I debated 2 stars, but I’m curious what other’s have noticed. Some of the sensor data is quite noisy. To quantify, with the system running only on battery power (no outside charger) and sampling at about 350hz and a moving average filter to 50hz (7 sample moving average) below is the standard deviation I get for each sensor: AccX = 0.0042 G / AccY = 0.0027 G / AccZ = 0.0097 G / GyroX = 0.264 deg/s (average = 0.0015 deg/s) / GyroY = 0.352 deg/s (average = 0.0023 deg/s) / GyroZ = 0.272 deg/s (average = 0.0030 deg/s) / CompassX = 3.2 / CompassY = 0.58 / Compass Z = 0.96
I can live with the Z axis accel being 2-3X as noisy as I’m putting it in a car to measure dynamics with a GPS and we can live without vertical motion. The X axis of the compass being 3-5X more noisy than the other axes is a problem and I can’t really use it to filter the gyros or differentiate heading (GPS) from orientation (compass + gyro). Note that I did the RTEllipsiod calibration of the compass per RTIMULib but I don’t see anything in the calibration that would create such an issue. Additionally the angle appears to be correct as the average points towards magnetic north (including inclination)
Though I am pleasantly surprised at the zero accuracy of the MEMS gyros. I haven’t put it on a turn table so not sure how accurate the dynamics are…
Maybe I got a busted sensor? Is there any QC program
update: further experimentation on orientation I think the magnetic sensor isn’t going to work well buried in an edison stack. The battery is right next to it and that’s likely having a big impact on the magnetic reading. I can get very different numbers for magnetic dip (angle to horizontal) depending on orientation which I think is due to the battery and other components in the stack. Maybe responsible for the noise, maybe not…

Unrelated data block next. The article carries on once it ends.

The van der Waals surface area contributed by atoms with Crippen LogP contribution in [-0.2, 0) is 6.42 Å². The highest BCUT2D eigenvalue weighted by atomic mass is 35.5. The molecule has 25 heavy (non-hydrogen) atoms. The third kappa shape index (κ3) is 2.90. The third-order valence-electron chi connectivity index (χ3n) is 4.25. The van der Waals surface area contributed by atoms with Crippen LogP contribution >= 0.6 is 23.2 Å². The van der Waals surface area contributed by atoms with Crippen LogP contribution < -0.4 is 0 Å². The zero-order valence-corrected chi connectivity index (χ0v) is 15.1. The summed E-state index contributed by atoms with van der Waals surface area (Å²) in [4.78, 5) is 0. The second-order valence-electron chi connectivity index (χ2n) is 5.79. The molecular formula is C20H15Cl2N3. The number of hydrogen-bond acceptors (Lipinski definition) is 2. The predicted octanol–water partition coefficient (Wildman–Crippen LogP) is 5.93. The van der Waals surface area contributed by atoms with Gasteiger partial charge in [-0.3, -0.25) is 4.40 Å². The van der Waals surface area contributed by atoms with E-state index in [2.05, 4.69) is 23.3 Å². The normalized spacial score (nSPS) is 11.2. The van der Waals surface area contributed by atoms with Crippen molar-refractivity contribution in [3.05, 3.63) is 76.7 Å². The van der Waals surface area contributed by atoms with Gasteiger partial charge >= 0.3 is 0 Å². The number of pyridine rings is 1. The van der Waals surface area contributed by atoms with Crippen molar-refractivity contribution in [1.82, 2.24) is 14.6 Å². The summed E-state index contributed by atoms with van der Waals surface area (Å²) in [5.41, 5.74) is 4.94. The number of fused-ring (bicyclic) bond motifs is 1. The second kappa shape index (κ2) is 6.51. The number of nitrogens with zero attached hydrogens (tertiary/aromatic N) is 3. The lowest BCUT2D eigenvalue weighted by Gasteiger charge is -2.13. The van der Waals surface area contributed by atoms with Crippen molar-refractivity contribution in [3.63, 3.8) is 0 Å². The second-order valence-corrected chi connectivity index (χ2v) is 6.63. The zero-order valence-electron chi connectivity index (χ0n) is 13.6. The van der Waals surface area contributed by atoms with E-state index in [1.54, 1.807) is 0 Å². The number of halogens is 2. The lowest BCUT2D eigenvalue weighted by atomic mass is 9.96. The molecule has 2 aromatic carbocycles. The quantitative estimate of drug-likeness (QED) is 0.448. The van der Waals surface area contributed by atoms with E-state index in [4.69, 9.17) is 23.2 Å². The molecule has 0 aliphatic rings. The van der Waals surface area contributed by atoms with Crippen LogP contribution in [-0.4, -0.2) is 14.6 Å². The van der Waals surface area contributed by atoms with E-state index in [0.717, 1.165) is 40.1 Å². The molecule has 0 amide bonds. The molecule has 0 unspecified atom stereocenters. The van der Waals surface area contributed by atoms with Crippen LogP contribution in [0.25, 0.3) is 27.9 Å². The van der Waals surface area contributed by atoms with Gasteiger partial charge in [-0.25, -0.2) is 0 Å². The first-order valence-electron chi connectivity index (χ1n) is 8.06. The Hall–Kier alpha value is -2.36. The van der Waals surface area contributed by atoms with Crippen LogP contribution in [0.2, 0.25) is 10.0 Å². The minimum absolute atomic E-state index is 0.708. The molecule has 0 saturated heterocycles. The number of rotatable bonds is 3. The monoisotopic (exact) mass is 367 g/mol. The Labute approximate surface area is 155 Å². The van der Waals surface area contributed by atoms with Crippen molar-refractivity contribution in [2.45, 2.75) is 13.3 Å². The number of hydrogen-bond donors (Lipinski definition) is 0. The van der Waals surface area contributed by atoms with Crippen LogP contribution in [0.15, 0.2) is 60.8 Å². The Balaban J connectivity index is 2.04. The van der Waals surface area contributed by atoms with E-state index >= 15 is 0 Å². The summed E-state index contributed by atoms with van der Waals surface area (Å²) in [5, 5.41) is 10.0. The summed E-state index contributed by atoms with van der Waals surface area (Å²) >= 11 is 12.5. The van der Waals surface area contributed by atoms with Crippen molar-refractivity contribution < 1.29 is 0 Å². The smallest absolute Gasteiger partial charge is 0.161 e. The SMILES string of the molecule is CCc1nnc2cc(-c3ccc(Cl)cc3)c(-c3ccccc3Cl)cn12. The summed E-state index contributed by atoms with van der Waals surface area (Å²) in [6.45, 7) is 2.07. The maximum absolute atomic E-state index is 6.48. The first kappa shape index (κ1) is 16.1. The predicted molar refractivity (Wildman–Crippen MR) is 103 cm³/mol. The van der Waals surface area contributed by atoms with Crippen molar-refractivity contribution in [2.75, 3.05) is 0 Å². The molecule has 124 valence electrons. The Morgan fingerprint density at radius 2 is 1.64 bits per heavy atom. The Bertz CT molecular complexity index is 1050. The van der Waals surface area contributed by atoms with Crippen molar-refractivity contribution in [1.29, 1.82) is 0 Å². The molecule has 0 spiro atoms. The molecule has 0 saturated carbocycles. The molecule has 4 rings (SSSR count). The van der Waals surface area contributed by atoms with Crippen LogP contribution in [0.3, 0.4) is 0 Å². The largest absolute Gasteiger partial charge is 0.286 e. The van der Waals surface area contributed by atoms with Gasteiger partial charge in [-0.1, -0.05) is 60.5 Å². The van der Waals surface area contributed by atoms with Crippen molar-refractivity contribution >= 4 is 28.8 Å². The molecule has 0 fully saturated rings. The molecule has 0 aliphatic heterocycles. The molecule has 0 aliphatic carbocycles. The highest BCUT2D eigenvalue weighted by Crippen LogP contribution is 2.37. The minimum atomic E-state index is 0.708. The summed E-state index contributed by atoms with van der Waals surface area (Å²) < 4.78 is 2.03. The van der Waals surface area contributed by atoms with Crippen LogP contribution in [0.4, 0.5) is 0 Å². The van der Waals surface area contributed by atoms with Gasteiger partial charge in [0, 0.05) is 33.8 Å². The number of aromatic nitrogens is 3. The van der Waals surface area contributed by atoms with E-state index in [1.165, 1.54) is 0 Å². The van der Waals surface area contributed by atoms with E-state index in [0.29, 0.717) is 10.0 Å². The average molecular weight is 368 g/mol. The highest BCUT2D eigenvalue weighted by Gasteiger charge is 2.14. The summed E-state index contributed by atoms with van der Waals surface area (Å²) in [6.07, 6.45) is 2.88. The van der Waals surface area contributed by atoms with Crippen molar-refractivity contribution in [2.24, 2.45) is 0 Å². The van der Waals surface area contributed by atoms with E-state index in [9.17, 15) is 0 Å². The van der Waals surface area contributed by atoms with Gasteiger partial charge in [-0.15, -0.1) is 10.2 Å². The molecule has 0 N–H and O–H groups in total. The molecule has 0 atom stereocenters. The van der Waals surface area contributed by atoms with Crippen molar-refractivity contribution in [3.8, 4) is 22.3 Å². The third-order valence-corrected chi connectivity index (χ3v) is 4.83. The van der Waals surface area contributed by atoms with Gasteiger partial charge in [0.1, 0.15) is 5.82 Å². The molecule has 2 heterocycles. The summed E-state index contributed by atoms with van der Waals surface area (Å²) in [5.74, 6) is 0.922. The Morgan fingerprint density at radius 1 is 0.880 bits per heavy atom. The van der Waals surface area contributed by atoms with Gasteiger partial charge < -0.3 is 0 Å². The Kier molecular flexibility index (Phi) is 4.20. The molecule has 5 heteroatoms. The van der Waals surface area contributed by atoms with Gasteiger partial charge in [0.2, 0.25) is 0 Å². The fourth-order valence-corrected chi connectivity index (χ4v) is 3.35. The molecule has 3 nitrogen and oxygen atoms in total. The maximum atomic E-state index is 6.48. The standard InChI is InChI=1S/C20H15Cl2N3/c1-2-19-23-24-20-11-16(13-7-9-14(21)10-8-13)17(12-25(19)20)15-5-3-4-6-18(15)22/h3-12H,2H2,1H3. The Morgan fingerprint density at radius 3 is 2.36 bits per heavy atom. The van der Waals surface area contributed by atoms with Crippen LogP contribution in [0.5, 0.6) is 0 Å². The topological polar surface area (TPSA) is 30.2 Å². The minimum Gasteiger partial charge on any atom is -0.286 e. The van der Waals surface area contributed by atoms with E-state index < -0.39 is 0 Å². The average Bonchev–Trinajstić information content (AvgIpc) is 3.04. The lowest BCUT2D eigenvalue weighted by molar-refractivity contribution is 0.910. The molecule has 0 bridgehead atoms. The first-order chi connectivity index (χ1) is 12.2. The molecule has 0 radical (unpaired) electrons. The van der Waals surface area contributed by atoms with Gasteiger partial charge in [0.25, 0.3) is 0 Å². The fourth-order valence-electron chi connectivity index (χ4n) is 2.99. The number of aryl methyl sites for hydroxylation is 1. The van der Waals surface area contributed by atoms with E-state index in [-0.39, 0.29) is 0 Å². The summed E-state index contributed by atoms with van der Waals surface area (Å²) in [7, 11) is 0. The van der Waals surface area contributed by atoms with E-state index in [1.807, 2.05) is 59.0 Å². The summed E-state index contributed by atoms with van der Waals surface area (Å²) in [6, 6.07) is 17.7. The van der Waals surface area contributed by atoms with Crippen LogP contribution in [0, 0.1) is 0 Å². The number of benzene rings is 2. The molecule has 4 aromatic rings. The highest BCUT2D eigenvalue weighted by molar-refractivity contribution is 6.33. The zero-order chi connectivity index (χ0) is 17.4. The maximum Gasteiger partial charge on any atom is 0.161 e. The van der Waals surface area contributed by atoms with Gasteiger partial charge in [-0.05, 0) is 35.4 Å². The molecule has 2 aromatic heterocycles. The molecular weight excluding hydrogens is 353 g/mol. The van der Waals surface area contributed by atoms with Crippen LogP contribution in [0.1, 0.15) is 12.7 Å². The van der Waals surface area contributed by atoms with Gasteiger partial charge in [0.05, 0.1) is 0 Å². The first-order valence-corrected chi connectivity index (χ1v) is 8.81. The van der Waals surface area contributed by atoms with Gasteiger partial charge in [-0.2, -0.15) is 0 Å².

I’m using it with the Edison Mini Breakout. The Mini-breakout has some headers (J1 and J2, I think) that get in the way and disallow the board from stacking. The headers would go through roughly where the X/Y/Z diagram is.
Would any Sparkfun tech mind telling me if it’s okay to file away that spot until it fits? I don’t see any PCB traces there, but I want to be sure before I go at it with any tools.
Shawn wanted me to pass this along to you - “ If there are no traces present, you should be able to file away PCB without hurting anything. Alternatively, you can de-solder J1 and J2 in order to stack the Block.”
0 of 1 found this helpful:
good working system
Calibration is tough. I seem to get pretty stable readings on the x axis and plane, but y and z tend to be erratic. I even tried to replicate what was done the arduino example code for the other 9dof board with the same chip, but it still doesn’t zero out and set a bias. I am wondering if the wifi signals from the Edison affect the readings. Still working on it